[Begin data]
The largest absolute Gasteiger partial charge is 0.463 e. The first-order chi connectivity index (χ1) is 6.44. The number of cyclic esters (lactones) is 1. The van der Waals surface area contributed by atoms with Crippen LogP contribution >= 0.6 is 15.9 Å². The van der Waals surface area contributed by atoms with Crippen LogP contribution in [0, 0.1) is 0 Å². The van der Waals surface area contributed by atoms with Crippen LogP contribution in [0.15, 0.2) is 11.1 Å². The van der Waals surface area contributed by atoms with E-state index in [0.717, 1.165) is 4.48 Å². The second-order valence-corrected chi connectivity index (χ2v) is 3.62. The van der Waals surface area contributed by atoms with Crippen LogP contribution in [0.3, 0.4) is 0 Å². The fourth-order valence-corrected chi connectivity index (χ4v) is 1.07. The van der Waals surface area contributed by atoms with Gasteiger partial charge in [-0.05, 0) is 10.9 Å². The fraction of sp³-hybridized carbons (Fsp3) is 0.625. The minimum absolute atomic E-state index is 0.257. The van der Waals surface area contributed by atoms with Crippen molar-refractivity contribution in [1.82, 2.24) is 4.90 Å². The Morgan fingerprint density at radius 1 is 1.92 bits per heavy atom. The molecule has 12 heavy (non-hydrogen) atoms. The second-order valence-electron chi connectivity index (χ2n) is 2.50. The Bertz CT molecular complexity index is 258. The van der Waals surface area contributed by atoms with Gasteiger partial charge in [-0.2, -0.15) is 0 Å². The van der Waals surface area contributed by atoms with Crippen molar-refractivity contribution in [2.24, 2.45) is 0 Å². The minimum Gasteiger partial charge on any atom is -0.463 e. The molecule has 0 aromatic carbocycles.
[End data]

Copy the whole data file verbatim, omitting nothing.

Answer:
The largest absolute Gasteiger partial charge is 0.463 e. The first-order chi connectivity index (χ1) is 6.44. The number of cyclic esters (lactones) is 1. The van der Waals surface area contributed by atoms with Crippen LogP contribution >= 0.6 is 15.9 Å². The van der Waals surface area contributed by atoms with Crippen LogP contribution in [0, 0.1) is 0 Å². The van der Waals surface area contributed by atoms with Crippen LogP contribution in [0.15, 0.2) is 11.1 Å². The van der Waals surface area contributed by atoms with E-state index in [0.717, 1.165) is 4.48 Å². The second-order valence-corrected chi connectivity index (χ2v) is 3.62. The van der Waals surface area contributed by atoms with Crippen LogP contribution in [0.3, 0.4) is 0 Å². The fourth-order valence-corrected chi connectivity index (χ4v) is 1.07. The van der Waals surface area contributed by atoms with Gasteiger partial charge in [-0.05, 0) is 10.9 Å². The fraction of sp³-hybridized carbons (Fsp3) is 0.625. The minimum absolute atomic E-state index is 0.257. The van der Waals surface area contributed by atoms with Crippen molar-refractivity contribution in [1.82, 2.24) is 4.90 Å². The Morgan fingerprint density at radius 1 is 1.92 bits per heavy atom. The molecule has 12 heavy (non-hydrogen) atoms. The second-order valence-electron chi connectivity index (χ2n) is 2.50. The Bertz CT molecular complexity index is 258. The van der Waals surface area contributed by atoms with Gasteiger partial charge in [-0.2, -0.15) is 0 Å². The van der Waals surface area contributed by atoms with Crippen molar-refractivity contribution in [2.24, 2.45) is 0 Å². The minimum Gasteiger partial charge on any atom is -0.463 e. The molecule has 0 aromatic carbocycles.